5 She Has A Daughter

Eventually, however, Mary was released. She was then free to pursue what did seem to be a lifelong dream of having a baby of her own. She met a man and became pregnant, giving birth when she was 27. She says that she felt more awareness of her crimes after having her own child. She said, “If there was something wrong with me when I was a child, there wasn't now. I felt that if they could X-ray me inside, they could see that anything broken had been fixed." She of course had to fight for the right to keep custody of her child, who was a ward of the court from her birth in 1984 through to 1992. But Mary was determined to keep hold of her daughter, to become a loving mother, and to show once and for all that she had moved on from her murderous past. Shockingly, the daughter did stay with her, and did not even know who her mother was until she was found by the press and forced to change identities again.

4 They Are Anonymous For Life


Speaking of which, Mary Bell is actually subject to a court order which permanently protects her identity. Mary had been given a new name to use and her identity was protected, but her daughter was only safe until she turned 18. In 2003, however, Mary won a High Court battle to extend that anonymity for life. It now covers both of them, and means that no one is allowed to reveal their new identities or to report on them in the press as they are today. This means that Mary Bell could be living anywhere, under any name – and she will look like a normal, responsible wife and mother. She is currently aged 59, and that is just about all we know about her. In the past she lived with her parents, but now even that link is gone, and she could have gone to any part of the UK to live in secrecy.

3 She’s Now A Grandmother

Not only is Mary Bell a mother to her own child – something that boils the blood of the families who lost theirs – but she also became a grandmother in 2009. The 24-year-old woman who is her anonymous daughter gave birth to a child, whose gender has not been revealed. The order that protected them both was extended to include the grandchild, which is why we know about it at all. The mother of Martin Brown had plenty to say on the matter: “She took my blessing and left me with grief for the rest of my life. I hope when she looks at this child she remembers the two she murdered.” She also expressed the sentiment that, while the law was set up to protect those who had committed the crimes, the victims and their families were not afforded the same degree of protection. Right or wrong, Mary was allowed to be around not one but two children after her release.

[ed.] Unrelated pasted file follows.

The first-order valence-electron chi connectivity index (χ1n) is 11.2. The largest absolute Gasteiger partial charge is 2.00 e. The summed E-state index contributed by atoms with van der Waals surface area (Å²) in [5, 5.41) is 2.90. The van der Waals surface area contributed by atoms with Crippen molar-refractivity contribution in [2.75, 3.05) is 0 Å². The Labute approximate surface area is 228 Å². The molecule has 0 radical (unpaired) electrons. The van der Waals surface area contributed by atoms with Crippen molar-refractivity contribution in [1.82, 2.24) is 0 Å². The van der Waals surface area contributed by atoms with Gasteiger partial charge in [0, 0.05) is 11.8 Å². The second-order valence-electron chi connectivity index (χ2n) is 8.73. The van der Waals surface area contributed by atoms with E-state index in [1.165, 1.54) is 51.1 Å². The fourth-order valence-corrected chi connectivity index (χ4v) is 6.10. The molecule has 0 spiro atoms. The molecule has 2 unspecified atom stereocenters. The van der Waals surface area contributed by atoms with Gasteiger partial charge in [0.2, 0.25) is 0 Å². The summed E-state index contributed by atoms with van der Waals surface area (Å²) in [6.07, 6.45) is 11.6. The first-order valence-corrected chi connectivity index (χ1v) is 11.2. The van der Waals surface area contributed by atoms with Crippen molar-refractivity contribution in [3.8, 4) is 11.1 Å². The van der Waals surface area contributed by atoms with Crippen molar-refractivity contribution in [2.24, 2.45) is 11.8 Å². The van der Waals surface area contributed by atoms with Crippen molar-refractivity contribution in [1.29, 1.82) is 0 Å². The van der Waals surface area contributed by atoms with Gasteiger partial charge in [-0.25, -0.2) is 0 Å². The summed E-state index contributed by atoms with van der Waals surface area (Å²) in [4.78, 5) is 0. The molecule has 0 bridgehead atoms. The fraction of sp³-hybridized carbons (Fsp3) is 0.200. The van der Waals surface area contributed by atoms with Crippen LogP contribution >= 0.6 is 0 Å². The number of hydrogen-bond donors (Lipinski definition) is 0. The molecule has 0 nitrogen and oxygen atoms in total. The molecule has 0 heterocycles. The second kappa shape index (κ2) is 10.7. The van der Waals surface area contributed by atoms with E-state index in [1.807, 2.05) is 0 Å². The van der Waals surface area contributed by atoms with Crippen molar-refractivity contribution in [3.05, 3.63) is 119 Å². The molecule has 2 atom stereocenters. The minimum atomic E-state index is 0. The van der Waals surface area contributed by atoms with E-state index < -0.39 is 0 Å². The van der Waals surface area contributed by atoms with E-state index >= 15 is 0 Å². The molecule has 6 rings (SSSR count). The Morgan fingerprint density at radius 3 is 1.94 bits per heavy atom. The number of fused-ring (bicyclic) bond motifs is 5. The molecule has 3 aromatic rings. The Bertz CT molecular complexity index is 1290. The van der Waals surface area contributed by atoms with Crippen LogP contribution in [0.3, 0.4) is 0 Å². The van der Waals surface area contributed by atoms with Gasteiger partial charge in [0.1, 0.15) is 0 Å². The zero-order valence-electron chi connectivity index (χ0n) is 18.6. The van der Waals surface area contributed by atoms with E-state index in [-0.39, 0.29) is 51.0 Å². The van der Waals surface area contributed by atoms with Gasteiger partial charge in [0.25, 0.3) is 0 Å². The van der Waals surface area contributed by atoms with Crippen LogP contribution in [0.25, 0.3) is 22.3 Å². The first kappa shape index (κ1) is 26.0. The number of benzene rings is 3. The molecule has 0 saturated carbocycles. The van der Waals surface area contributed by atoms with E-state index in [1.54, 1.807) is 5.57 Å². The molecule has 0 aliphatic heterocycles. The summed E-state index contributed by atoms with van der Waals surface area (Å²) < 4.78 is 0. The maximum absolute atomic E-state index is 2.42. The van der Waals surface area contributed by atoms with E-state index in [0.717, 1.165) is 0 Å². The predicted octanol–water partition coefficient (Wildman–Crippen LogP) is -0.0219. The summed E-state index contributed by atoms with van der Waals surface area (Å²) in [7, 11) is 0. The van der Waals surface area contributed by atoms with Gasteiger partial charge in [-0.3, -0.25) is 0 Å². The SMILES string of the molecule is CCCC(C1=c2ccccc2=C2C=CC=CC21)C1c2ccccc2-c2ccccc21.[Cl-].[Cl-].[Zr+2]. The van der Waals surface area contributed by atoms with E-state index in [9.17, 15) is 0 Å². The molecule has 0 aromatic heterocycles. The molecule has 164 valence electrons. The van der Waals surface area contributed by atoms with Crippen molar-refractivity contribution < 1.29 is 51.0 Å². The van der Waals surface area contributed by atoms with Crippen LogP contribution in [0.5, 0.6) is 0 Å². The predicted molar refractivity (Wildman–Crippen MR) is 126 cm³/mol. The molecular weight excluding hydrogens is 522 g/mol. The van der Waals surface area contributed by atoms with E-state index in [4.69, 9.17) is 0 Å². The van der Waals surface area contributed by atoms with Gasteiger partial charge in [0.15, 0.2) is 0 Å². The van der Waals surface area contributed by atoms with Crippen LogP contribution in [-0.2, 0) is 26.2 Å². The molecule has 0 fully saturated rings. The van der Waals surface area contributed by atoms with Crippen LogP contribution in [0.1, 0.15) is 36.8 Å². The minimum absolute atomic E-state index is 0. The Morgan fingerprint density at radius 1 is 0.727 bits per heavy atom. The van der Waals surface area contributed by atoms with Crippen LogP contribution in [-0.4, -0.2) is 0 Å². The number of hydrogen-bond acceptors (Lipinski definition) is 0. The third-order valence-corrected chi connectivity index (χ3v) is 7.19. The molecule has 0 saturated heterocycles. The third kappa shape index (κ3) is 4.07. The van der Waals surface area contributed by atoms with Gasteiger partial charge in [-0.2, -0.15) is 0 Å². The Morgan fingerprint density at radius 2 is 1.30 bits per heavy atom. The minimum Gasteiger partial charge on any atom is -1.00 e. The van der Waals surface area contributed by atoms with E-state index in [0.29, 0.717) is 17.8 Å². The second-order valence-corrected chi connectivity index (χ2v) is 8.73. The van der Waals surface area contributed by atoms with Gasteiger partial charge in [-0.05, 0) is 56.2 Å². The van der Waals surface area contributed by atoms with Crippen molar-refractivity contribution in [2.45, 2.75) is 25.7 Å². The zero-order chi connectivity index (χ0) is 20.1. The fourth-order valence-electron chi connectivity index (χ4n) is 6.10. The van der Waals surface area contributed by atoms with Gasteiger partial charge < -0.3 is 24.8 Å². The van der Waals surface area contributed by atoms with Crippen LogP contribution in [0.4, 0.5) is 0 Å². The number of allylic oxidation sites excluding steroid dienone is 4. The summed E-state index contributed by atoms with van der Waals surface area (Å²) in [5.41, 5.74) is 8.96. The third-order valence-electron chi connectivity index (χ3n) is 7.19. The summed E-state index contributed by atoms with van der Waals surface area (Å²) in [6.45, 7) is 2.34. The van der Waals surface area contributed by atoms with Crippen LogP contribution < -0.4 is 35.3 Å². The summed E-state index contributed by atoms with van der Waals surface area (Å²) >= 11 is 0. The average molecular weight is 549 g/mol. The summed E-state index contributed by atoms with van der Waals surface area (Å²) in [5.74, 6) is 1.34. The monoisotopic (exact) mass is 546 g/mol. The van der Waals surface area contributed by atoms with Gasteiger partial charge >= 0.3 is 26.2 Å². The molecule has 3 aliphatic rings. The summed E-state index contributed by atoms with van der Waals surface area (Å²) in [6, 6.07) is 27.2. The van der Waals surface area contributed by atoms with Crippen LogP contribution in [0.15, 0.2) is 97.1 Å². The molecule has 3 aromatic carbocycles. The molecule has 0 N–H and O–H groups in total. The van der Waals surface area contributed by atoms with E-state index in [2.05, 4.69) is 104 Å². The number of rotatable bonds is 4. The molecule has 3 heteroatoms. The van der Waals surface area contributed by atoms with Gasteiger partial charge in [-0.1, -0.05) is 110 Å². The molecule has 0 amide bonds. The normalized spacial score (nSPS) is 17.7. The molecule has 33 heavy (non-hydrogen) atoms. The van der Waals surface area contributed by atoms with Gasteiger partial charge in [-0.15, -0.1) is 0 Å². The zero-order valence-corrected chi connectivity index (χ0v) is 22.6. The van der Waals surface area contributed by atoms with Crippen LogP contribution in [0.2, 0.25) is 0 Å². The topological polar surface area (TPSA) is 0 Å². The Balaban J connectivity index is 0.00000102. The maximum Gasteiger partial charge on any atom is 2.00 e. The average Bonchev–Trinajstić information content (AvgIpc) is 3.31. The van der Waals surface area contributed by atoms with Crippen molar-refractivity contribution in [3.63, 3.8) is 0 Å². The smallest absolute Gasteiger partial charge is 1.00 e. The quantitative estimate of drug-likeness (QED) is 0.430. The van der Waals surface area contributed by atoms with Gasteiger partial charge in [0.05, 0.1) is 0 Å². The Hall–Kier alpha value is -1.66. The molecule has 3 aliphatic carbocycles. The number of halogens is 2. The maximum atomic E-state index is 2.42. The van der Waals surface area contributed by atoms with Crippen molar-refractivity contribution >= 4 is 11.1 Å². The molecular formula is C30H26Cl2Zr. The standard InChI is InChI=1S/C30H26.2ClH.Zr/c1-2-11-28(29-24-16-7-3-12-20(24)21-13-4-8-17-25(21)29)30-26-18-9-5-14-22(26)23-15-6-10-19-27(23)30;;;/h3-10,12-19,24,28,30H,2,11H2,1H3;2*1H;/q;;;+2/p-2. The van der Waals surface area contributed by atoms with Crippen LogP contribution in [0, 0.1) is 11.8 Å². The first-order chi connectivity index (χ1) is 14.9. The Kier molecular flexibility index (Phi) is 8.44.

2 She Profited From Her Crimes


A source of considerable controversy over the case came in 1998, when Gitta Sereny decided she was going to write and release a book about Mary. In fact, Gitta did not do all of the work on her own. In order to detail Mary’s life as much as possible, she actually interviewed her at length and worked out the details together. Mary was paid £50,000 as a result of her collaboration. There was uproar when this was discovered, with some claiming that Mary should be fined the same amount. After all, it should not be legal to allow someone to profit from their crimes after they have been caught and convicted. Still, the complaints were not taken into account, and Mary went ahead with the publication. The book, Cries Unheard, is still available to be purchased, and details the awful childhood Mary suffered as well as the build-up to the murders.

1 She Had A Chilling Reaction To Arrest

When Mary and Norma were arrested, both girls made little sense in their statements and interviews. They gave conflicting reports about what happened, and generally did what you might expect from panicked children – they blamed one another. Eventually, however, the police had built up enough of a picture of events to take action. They charged both girls with murder on the 5th of August 1968. Chillingly, Mary Bell barely reacted to this news at all. She said only, "That's all right by me." This helps to explain why many professionals at the time believed that she was psychopathic, and not capable of feeling emotions in the same way as others. Evidence of Mary’s strangely casual and relaxed manner comes in plenty of anecdotes from her early life, trial, and imprisonment. She was called "intelligent, manipulative, and dangerous” by court psychiatrists, and also became a problem inmate, fabricating an accusation against one of her warders that was later dismissed. She also said, "Murder isn't that bad, we all die sometime anyway," to one of her guards. This was just one example of a string of chilling statements she has made.